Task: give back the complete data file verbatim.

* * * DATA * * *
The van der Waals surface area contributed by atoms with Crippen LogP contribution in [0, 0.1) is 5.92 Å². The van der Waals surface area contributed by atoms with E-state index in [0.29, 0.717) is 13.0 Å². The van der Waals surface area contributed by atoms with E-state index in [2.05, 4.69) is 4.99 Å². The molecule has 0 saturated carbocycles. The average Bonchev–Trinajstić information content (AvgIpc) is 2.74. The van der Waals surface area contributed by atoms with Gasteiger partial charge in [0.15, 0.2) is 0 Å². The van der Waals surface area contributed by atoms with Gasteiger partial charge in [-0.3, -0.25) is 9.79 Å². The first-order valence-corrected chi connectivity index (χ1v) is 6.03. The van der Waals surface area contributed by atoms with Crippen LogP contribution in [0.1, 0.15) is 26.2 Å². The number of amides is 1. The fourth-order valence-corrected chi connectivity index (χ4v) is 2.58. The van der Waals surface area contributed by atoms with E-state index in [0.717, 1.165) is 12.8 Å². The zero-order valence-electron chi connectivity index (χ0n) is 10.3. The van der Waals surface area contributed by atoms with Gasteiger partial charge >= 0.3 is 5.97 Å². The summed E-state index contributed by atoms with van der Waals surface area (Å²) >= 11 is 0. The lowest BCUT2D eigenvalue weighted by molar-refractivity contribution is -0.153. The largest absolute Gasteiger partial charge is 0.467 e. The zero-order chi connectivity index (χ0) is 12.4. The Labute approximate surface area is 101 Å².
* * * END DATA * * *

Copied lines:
The van der Waals surface area contributed by atoms with Crippen LogP contribution in [0, 0.1) is 5.92 Å². The van der Waals surface area contributed by atoms with E-state index in [0.29, 0.717) is 13.0 Å². The van der Waals surface area contributed by atoms with E-state index in [2.05, 4.69) is 4.99 Å². The molecule has 0 saturated carbocycles. The average Bonchev–Trinajstić information content (AvgIpc) is 2.74. The van der Waals surface area contributed by atoms with Gasteiger partial charge in [0.15, 0.2) is 0 Å². The van der Waals surface area contributed by atoms with Gasteiger partial charge in [-0.3, -0.25) is 9.79 Å². The first-order valence-corrected chi connectivity index (χ1v) is 6.03. The van der Waals surface area contributed by atoms with Crippen LogP contribution in [0.1, 0.15) is 26.2 Å². The number of amides is 1. The fourth-order valence-corrected chi connectivity index (χ4v) is 2.58. The van der Waals surface area contributed by atoms with E-state index in [0.717, 1.165) is 12.8 Å². The zero-order valence-electron chi connectivity index (χ0n) is 10.3. The van der Waals surface area contributed by atoms with Gasteiger partial charge >= 0.3 is 5.97 Å². The summed E-state index contributed by atoms with van der Waals surface area (Å²) >= 11 is 0. The lowest BCUT2D eigenvalue weighted by molar-refractivity contribution is -0.153. The largest absolute Gasteiger partial charge is 0.467 e. The zero-order chi connectivity index (χ0) is 12.4. The Labute approximate surface area is 101 Å².